Tuesday, August 6, 2013

Indie Review: Gods and Monsters (1998)


                                   Hardly Anything 'Monstrous' About This Biopic

                   In this dramatic biopic, Sir Ian McKellen ditches bending metal and casting spells in favor of playing a famed director during his last days and delivers what is probably one of the best performances of his career. I definitely enjoy seeing him bending metal and casting spells on screen, but he really shines in this.

                   Story:
                  Gods and Monsters is a somewhat fictionalized biopic about famed director James Whale (Ian McKellen), who directed Frankenstein and Bride of Frankenstein, and his last days before his tragic death. He develops a friendship with his gardener Clayton Boone (Brendan Fraser) and the film also focuses on his homosexuality as one of its main themes.
                 
                  What I Liked About It:
                 Of course, the thing that I loved the most about this film was the outstanding performance by Ian McKellen. Before I watched this film, I never had any doubts about his acting ability, so I figured if he was good, it wouldn't surprise me, but he was MUCH better than good. He showcases Whale's struggles with his ailing health as well as his depression, and does it with great force. Glad he got nominated for an Oscar for his performance. Brendan Fraser delivers his best work in this film and gives a solid supporting performance as Clayton, who is uneasy about his bond with Whale at first because of Whale's sexual orientation but he eventually warms up to him as the film progresses. Lynn Redgrave is also pretty good as Hanna, Whale's Scandinavian housekeeper, and in my opinion, some of the high points of the film were the scenes between her and Brendan Fraser.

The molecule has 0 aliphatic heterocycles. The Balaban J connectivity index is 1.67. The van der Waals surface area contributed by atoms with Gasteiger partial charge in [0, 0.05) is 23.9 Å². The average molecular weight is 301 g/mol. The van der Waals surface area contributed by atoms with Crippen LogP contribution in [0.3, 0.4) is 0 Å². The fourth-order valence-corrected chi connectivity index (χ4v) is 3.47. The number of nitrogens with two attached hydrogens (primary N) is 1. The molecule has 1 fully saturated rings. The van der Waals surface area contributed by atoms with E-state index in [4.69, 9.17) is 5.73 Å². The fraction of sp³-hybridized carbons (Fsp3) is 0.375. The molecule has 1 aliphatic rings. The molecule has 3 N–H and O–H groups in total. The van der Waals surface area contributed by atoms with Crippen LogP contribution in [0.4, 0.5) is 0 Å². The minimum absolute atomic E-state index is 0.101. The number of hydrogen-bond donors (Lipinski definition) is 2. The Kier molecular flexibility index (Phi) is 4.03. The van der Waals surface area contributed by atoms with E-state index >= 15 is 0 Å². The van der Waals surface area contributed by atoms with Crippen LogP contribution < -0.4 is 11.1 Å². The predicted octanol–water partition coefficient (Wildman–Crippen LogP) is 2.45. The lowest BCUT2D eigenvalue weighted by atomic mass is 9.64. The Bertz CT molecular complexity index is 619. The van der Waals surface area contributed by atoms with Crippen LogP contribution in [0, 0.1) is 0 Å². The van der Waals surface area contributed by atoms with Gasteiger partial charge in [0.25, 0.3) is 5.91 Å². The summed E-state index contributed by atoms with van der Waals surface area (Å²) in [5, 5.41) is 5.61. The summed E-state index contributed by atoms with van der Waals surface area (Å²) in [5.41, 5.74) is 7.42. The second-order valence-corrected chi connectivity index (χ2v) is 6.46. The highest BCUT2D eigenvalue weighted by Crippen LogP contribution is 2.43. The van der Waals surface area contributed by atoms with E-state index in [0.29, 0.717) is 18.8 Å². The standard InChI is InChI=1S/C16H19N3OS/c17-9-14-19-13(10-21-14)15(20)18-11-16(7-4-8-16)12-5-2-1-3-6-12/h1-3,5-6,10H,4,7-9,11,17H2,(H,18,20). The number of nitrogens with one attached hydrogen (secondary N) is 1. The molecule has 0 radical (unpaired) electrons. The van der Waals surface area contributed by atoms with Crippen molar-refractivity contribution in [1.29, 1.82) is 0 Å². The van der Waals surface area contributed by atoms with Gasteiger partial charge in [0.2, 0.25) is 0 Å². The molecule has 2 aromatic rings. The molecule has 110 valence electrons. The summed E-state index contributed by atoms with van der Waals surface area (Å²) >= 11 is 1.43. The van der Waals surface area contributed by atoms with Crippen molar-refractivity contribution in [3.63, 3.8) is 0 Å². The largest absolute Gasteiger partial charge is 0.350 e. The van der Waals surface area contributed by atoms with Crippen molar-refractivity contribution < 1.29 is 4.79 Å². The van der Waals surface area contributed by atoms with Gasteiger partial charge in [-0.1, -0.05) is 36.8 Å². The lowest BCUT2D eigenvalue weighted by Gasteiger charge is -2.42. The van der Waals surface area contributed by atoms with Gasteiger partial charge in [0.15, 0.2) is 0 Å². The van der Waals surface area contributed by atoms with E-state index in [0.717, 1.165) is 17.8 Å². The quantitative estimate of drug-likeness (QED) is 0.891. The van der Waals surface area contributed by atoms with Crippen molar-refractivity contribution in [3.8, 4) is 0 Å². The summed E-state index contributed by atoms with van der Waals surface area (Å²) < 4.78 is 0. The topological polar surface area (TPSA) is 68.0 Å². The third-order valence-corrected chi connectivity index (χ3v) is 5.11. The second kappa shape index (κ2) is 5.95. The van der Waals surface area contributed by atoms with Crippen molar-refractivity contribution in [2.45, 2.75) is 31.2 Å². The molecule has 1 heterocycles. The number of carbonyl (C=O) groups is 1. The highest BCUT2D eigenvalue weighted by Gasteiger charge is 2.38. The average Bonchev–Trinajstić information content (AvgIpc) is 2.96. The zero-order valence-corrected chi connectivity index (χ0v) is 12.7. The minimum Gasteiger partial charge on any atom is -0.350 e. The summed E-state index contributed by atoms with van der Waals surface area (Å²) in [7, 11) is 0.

Also, one thing about this film that I found interesting was how the storyline was almost a parallel to the story of Bride of Frankenstein. In the end, they show a scene from The Bride of Frankenstein where an old hermit meets Frankenstein and sees him as a friend sent by God. In the film, Whale and Clayton form a bond with Clayton being Whale's "monster". Plus, homosexuality is said to be a theme in Bride of Frankenstein, and it is a central theme in this film.

                What I Didn't Like About It:
               Nothing.

                Consensus:
              Overall, Gods and Monsters is a wonderfully-done dramatic piece with a masterful performance by Sir Ian McKellen. I may not have seen Frankenstein or Bride of Frankenstein yet, but watching this film makes me want to.

Rating: 4.5/5